messages was looked at (BTW: this part is legal). Now your email
address has been validated as active and that you are a clicker. You
will now get ten time more spam from the next ten places the mailing
list is sold to.

The nasty bit in this is that if you send your mail to the police for
inspection and they look at it with a browser you are validated and no
matter how cautious and carefull you were the mailing list owner gets
a tally and your spam load builds.


These legal one bit images look something like:

http://us.click.yahoo.com/aOAbGG/3rxGGG/qmsNGG/PkXolC/ARK

SUMMARY: Do not look at spam HTML with anything other than a pure text tool.
read it with HTML documentation at hand... clever stuff.
--
T o m M i t c h e l l
/dev/null the ultimate in secure storage.
Jeff Vian
2004-03-28 23:24:36 UTC
Permalink
Thank you Tom

Your message below should be an education to many, and just amplifies
the earlier discussion on why HTML should not ever be used (or allowed)
on a mailing list.

The big problem in that respect is I have received a lot of these spams,
that *appeared* to be coming from the mailing list but were of the
_forged sender_ variety.

Your biggest and best suggestion is *NEVER open suspicious mail except
with a pure text tool*.
Post by Tom 'Needs A Hat' Mitchell
Post by Cowles, Steve
Post by jim tate
I have been recieveing Bogus email's to sign onto to my bank account, so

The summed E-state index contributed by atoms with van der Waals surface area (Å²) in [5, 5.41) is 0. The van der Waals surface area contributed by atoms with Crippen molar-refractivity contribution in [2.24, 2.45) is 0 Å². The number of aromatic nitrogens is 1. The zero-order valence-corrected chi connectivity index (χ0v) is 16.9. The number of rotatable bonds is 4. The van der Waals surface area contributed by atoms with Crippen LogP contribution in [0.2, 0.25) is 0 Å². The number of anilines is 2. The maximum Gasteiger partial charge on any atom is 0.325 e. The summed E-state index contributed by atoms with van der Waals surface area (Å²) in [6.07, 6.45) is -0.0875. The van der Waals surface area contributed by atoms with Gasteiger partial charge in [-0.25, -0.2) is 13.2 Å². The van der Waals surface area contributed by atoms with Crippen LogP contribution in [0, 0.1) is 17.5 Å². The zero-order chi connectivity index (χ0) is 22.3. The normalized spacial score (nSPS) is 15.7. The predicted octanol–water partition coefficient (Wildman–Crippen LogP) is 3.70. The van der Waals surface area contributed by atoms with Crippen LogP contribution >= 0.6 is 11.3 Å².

someone can get my userid and password.
So have I. Plus include bogus e-mails claiming to be AMEX, Home Depot,
PayPal, etc...
Post by jim tate
My Bank say's these are bogus email's and not to respond to them.
Listen to them. They are correct.
Correct, do nothing with them. The best recommendation is the old 'd' key.
Post by Cowles, Steve
Post by jim tate
I have been recieveing them in Mozilla mail.
Shouldn't matter what MUA you are using.
Correct.
Do learn a pure text MUA (Mail, pine, mutt, elm, etc.)
See more about evil HTML below.
Post by Cowles, Steve
Post by jim tate
How can I tell where these email will return to , should I reply or
respond to info requested.
...
Post by Cowles, Steve
Post by jim tate
There has got to be a way to back track.
...
Post by Cowles, Steve
Also, check the html code of the e-mail. Most reference images from your
bank's website, but contain a redirect to some web server that actually
captures your information. Again, try to report this website to the owning
ISP.
These are NASTY and difficult to disect without side effects.
On behalf of your grandmother, if she entered any information,
call you local police and ISP. Do nothing yourself.
If you are curious DO NOT OPEN the mail.
You might save it and it's headers in a safe place and inspect it with
caution using pure text tools. Since it is mail mostly you can look
at it with the pager "less" (less /tmp/problem-mail). The cautious
might start with "xod -c".
The message will begin with headers that might let you track it back
to the machine that sent it. Commonly these are hijacked PC's and
will be a dead end (unpatched, virus infected, ill managed or just gone).
The sender line will often be forged but valid.
In the headers you can track down the first responsible mail hop.